Weekly Fishing Report – Central South Island Region – 23/11/18
- Central South Island
- Richie Cosgrove
The region is saturated, and more rain is forecast for the weekend. Chances are, if you’re planning to fish a river or stream this weekend it will be hard to negotiate or simply unfishable due to high flows.
My advice is head to a lake or the canals and dress for rain.
The Ahuriri arm of Lake Benmore has been discoloured of late but reports are that you can still sight fish on the lake edges.
Above Right: Jack Gillespie (aged nine) with his brown trout caught in discoloured waters at the Ahuriri Arm, Lake Benmore - credit A Gillespie.
The canals have mainly been flowing clear and low (slow) over the past few weeks so all this rain and cold weather might change both those conditions.
It is about this time of year sea-run salmon anglers dust off their gear and make a start on the season, this is especially true for the Rangitata.
Surprisingly the Rangitata is at about 100 cumecs as I write this on Thursday afternoon, which is possibly fishable.
Last year, spin fishable flow was more like 70-80 cumecs. With all the rain forecast the Rangitata flows could bump up easily.
We have received a couple of reports of sea-run salmon being hooked and lost from the region over the week, however none landed.
On top of that catches of quality sea-run trout of all sizes have been received from some very happy anglers.
For fear of this information supply drying up I won’t mention the angler’s names or what river mouths they were fishing.
The Fish & Game kids salmon fishing day is done and dusted for another year at Loch Cameron, Twizel.
Thank you very much to the team at Mt Cook Alpine Salmon who generously gifted the salmon for the event.
178 youngsters attended and gave salmon fishing a go, around 40 fish were landed and many more lost in battle.
Spot prizes were generously donated by: Fish & Game, Jakes Hardware, Southern Alps Outdoors and Meridian Energy.
Most of the kids either went home with a fish for dinner or a spots prize to take on their next fishing adventure.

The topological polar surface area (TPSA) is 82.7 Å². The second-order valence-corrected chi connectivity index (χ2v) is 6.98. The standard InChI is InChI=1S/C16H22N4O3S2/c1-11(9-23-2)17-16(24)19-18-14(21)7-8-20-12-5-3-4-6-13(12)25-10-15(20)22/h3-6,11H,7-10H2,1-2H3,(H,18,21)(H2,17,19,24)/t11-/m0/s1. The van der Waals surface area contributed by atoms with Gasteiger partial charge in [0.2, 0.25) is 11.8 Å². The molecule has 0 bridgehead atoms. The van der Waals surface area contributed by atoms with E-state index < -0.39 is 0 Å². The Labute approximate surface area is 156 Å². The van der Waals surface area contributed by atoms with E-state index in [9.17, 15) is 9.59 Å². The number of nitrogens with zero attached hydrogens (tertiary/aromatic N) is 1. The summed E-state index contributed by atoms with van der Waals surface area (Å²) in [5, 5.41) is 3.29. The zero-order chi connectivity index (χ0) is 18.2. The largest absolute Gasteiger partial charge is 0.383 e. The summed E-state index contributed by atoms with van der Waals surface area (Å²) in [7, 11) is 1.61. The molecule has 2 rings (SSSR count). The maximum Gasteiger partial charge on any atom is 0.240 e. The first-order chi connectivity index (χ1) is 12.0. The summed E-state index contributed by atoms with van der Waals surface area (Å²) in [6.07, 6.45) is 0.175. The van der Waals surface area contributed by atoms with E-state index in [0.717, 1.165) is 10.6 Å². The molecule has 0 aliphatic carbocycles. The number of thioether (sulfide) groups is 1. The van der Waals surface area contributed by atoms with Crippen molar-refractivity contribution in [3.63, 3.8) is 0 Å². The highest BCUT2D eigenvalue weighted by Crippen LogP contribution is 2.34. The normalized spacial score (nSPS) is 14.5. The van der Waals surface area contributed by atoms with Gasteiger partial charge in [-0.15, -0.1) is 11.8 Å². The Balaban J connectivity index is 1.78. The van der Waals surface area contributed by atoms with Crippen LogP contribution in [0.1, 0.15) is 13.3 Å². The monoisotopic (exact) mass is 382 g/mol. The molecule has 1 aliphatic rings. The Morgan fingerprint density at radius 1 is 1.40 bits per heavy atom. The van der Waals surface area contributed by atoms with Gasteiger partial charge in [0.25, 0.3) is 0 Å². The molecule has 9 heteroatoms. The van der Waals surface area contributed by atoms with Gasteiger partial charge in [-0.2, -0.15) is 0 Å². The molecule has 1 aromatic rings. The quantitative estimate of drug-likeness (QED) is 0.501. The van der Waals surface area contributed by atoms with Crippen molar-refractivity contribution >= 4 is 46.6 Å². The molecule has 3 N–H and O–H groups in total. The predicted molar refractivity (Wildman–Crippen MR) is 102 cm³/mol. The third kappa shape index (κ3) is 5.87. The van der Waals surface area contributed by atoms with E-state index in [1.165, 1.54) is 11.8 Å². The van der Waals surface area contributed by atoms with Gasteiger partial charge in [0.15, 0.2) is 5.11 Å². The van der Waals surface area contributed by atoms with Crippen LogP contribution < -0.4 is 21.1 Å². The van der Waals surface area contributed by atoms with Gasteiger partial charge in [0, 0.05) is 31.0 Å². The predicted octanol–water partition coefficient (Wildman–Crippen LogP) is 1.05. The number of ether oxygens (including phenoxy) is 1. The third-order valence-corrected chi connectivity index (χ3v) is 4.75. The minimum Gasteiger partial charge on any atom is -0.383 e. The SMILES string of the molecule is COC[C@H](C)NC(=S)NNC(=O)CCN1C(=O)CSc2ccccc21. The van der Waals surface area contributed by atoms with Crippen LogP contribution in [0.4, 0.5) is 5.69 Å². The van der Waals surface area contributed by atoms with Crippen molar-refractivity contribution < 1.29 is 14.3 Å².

There are still a fair few salmon available to all sports fish licence holders in Loch Cameron.
I encourage you to take a child or Junior angler out fishing to Loch Cameron over the next few weeks while this opportunity lasts.
Please be aware that only Child licenceholders, aged 11 and under can bait fish at Loch Cameron.
Junior anglers age 12-17, and adult angler are restricted to fly and spin methods only.
Please refer to the 2018-2019 sports fishing regulation guide to ensure you are legal.
If you need clarification on the regulations feel free to call the office – 03 615 8400 or email email@example.com
Sockeye Fishing News - Part 2
If you want to target sockeye salmon in our lakes, we suggest you start with Lake Benmore as it has a relatively large population and they often exceed the minimum size limit of 300mm.
Other Waitaki Lakes: Ohau, Pukaki, Aviemore and Waitaki do contain sockeye but as a sockeye fishery they don’t match Benmore.
Chinook salmon co-exist with sockeye and at a glance they are difficult to distinguish from each other.
On top of that, anglers new to sports fishing may struggle to tell the difference between a trout and salmon.
Trout and salmon Identification can be tricky, so I’ll try summarising the primary differences as noted in the various literature reviewed.
I know there are other differences, but I’ll just try keep it simple and provide the basic information that will enable you to identify sockeye salmon in Lake Benmore. Bear with me.
The shape of the anal fin is the best way to distinguish trout from salmon.
For salmon the anal fins are relatively long-based and have short rays, the longest ray being much shorter than the basal length of the fin.
For trout the anal fins are relatively short-based with long rays.
To distinguish brown and rainbow trout my advice is to look for spots on the tail (caudal) fin.
Rainbow trout have defined spots all over the fin while brown trout usually have no spots or only a few faint ones near the top of the fin.
The best way to tell sockeye and chinook apart is by the count of the gill rakers.
What are gill rakers? gill rakers are bony or cartilaginous projections from the gill arch that are involved with suspension feeding tiny prey.
They are not to be confused with the gill filaments that compose the red fleshy part of the gill that connect to the rear side of the arch.
In simplified terms if the salmon has 30 or more gill rakers on their first (largest) gill arch it’s almost certainly a sockeye salmon.
Chinooks usually have less than 26 gill rakers.
The gill rakers of sockeye and chinook are different shape and feel too.
The sockeyes gill rakers are long and lean like half a tooth pick and are feathery. Chinook and trout gill rakers are shorter, ridged and tooth-like.
In terms of harvesting salmon in the CSI Region from water containing sockeye, it is important to note that the salmon daily bag limit for all relevant waters is 2 salmon (total), regardless of species, and there is a minimum size of 300mm.
I’ll continue the sockeye news section next week…
Rhys Adams, Central South Island Fish & Game Officer